The Outrageous Adolescence of the F-16

The Viper was small, fast, and in your face

Tough-guy F-15s flank a grown-up F-16 over Nellis Air Force Base, Nevada, in 2007. (USAF/MSGT KEVIN J. GRUENWALD)
Air & Space Magazine

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“I pursued a lightweight radar missile very quietly, as an advanced development project, with no strings to the F-16 or any other fighter,” Loh says. “I worked quietly with missile contractors and the Air Force Development Test Center at Eglin to put together radar missile designs that could fit on Sidewinder stations. This initiative later turned into AMRAAM, the Advanced Medium-Range Air-to-Air Missile.”

Loh wanted the F-16 to be a fighter that was good at both air-to-air and air-to-ground missions, but he also needed to keep the weight down. From 1975 to 1978, he worked on a configuration steering group, led by Major General Alton Slay, dedicated to deciding what systems would go on the F-16. “Its goal was very simple,” Loh says of the group. “Just say ‘no.’ ”

Saying no kept the weight down, but people began complaining that the jet would never be useful, so Loh finally revealed his incubating missile. Slay and Loh also believed that eventually many other systems would fit, since the trend toward miniaturization had been leading to smaller weapons and lighter equipment.

When Slay’s group started its work, the F-16 and F-15 communities began to develop a rivalry, in part because of different management styles. Determined to avoid cost overruns, the F-15 program manager, then-Major General Benjamin Bellis, bypassed normal reporting chains and ran the program like it was classified. Although retired Colonel Wendell Shawler, director of the F-15 joint test force in the early 1970s, recalls giving YF-16 pilots flights in F-15s to demo the F100 engine, he otherwise hardly saw them. Ettinger remembers, “F-15 management didn’t want strangers sitting in the cockpit, making suggestions to change things.”

F-16 management, on the other hand, embraced change. The advanced technology drove an open environment, and pilots, engineers, and maintenance personnel reported every minor problem or idea that cropped up in testing. According to Ettinger, “We let everyone in the world sit in the F-16 cockpit.” Even Prince Charles, who visited Edwards in October 1977 to watch the final glide test of the space shuttle demonstrator Enterprise.

In 1980, retired Major General Larry “Snake” Wells, then a lieutenant, was a pilot in the first F-16 class at Hill Air Force Base in Utah, with other lieutenants fresh from pilot training. He remembers learning radar intercepts in the back seat of an F-4 simulator. Instead of the standard flight manual, most information about the jet was in a set of self-paced training notebooks of dubious value. Pilots made things up as they went along, and one pilot attempted to design a short-field landing technique by touching down while applying the brakes, with predictable results: an 800-foot landing roll accompanied by cherry-red brakes, black smoke, and flames shooting from beneath the jet. Where most aircraft might see a handful of procedural changes during a year, the F-16 often racked up at least one change per week, and sometimes the change reverted to the original procedure a few weeks later.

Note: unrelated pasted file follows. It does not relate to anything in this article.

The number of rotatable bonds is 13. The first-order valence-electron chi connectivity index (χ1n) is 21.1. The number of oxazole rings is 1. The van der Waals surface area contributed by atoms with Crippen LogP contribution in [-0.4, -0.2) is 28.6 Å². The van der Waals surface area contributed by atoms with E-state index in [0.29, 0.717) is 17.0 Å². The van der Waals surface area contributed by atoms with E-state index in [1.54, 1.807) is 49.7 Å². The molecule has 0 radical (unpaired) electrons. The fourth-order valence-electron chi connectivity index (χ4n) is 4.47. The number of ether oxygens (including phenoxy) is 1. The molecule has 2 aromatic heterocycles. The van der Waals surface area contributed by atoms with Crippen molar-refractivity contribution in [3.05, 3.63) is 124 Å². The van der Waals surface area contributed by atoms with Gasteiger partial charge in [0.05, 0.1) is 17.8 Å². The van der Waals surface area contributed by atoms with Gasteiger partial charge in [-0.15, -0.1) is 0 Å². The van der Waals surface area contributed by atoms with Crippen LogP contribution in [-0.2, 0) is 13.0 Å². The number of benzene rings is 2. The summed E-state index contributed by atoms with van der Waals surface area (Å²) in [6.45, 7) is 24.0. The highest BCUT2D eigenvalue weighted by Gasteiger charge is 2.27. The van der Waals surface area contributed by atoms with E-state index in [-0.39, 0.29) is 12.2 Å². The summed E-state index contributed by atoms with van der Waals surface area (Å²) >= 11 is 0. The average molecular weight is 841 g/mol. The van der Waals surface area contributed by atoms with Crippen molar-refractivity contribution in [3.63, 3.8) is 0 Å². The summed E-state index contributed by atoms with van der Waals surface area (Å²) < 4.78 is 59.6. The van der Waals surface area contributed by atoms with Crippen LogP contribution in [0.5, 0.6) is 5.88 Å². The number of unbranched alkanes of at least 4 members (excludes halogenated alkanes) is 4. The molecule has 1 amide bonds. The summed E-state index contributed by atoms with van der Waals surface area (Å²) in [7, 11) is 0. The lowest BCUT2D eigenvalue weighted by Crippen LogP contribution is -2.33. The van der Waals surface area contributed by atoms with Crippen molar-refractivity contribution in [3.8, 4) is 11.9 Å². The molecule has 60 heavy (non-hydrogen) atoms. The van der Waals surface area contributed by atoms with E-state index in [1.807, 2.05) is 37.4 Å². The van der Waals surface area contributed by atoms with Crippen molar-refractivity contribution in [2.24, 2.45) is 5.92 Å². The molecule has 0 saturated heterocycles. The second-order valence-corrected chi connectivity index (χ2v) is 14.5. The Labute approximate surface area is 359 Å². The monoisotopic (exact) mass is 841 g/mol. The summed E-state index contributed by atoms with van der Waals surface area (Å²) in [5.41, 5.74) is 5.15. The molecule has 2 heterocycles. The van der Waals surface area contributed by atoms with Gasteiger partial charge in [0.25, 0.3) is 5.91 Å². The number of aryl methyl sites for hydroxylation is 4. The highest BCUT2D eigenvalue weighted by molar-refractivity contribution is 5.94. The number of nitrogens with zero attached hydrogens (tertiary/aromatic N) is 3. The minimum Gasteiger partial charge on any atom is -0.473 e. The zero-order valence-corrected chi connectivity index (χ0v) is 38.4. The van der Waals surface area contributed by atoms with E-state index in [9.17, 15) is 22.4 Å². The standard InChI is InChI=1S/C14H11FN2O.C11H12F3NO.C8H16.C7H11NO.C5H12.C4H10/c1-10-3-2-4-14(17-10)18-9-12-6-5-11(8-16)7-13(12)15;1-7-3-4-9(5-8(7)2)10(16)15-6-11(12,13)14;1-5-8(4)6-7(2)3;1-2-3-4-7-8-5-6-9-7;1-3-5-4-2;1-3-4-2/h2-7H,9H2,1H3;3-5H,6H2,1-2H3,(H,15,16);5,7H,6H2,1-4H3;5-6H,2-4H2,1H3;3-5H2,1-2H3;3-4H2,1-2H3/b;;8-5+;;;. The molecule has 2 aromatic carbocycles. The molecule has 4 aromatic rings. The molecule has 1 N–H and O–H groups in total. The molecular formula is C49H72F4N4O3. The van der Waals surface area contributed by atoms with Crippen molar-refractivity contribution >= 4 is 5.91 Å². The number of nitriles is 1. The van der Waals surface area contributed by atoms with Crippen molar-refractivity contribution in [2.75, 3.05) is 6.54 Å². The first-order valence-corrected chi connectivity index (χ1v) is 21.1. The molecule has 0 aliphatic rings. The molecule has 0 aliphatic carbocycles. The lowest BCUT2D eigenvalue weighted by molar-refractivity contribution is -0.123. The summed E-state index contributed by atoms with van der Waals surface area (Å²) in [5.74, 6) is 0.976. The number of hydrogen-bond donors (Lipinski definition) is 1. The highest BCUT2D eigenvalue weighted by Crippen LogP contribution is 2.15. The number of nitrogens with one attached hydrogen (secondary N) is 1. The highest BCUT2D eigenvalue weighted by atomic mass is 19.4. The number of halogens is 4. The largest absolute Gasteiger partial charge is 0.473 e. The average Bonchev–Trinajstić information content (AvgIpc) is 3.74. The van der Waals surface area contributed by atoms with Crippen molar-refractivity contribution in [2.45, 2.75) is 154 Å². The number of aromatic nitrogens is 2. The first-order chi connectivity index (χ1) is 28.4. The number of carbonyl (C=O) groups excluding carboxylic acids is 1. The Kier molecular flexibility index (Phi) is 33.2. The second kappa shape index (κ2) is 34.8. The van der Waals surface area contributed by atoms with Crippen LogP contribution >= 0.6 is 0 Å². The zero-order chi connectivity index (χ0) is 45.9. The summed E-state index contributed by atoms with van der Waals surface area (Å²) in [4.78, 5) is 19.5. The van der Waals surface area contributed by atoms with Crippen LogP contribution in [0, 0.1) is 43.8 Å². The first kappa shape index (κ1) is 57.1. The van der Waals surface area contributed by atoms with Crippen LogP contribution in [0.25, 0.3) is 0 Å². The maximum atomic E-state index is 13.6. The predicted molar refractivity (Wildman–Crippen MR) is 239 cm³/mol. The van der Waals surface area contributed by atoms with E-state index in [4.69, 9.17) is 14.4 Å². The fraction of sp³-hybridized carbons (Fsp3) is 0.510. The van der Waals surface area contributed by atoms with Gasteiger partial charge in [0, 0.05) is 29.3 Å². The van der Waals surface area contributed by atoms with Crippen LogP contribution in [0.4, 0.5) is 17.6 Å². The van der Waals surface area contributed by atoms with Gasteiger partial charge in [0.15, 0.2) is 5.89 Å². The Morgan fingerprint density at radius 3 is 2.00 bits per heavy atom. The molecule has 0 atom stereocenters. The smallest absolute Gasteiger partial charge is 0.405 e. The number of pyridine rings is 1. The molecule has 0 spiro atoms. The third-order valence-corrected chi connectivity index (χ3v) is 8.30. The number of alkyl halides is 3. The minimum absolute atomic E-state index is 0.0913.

In spite of the churn, “the F-16 was awesome,” says retired Lieutenant Colonel John Armor. He transitioned from flying the F-4, which had such a poor cooling system that if pilots closed the canopy while on the ground, they were immediately drenched in sweat. Armor says of the F-16, “Number one was the air conditioning worked on the ground.”

Every pilot I interviewed for this story mentioned how much fun the airplane was to fly: It had easy handling qualities, the bubble canopy afforded unimpeded visibility, and the head-up display, in which the airplane’s vital statistics are shown on the windshield, improved awareness. Stickell, an instructor pilot at Hill after the test program, remembers how easy it was to teach even beginning pilots to fly air-to-ground missions. What took months of practice in the F-100 could be learned in three flights in the F-16. However, some transitioning pilots complained about landings. F-4 pilots were used to flying a “controlled crash,” which kept the heavy airplane firmly planted on the runway, but the F-16’s light weight and wimpy brakes led to bouncy landings, mangled tires, and unhappy crew chiefs. Other pilots had problems with the early airplanes’ fixed sidesticks. Later incarnations allowed some minor stick movement as a sort of psychological fix.

Even with the openness of F-16 management and test flights conducted by both test pilots and operational pilots, the test program didn’t uncover all the jet’s problems. In the early 1980s, several pilots died when they flew into the ground because of electrical problems with the flight control system—precisely the kind of accident some people feared would happen in an aircraft so unstable that it relied on its electrical systems to fly. The fix provided emergency backup power from the aircraft battery as well as protecting the flight control computers from voltage surges.

Such a revolutionary fighter presented other hazards. Although G-suits were improved to react faster, the rapid onset of G forces could cause a pilot to black out before he even knew what was happening. Tactical Air Command beefed up centrifuge training to help pilots avoid loss of consciousness due to high G loads.

About Eileen Bjorkman

Eileen Bjorkman, a retired U.S. Air Force flight test engineer, is working on a book about the history of homebuilt aircraft.

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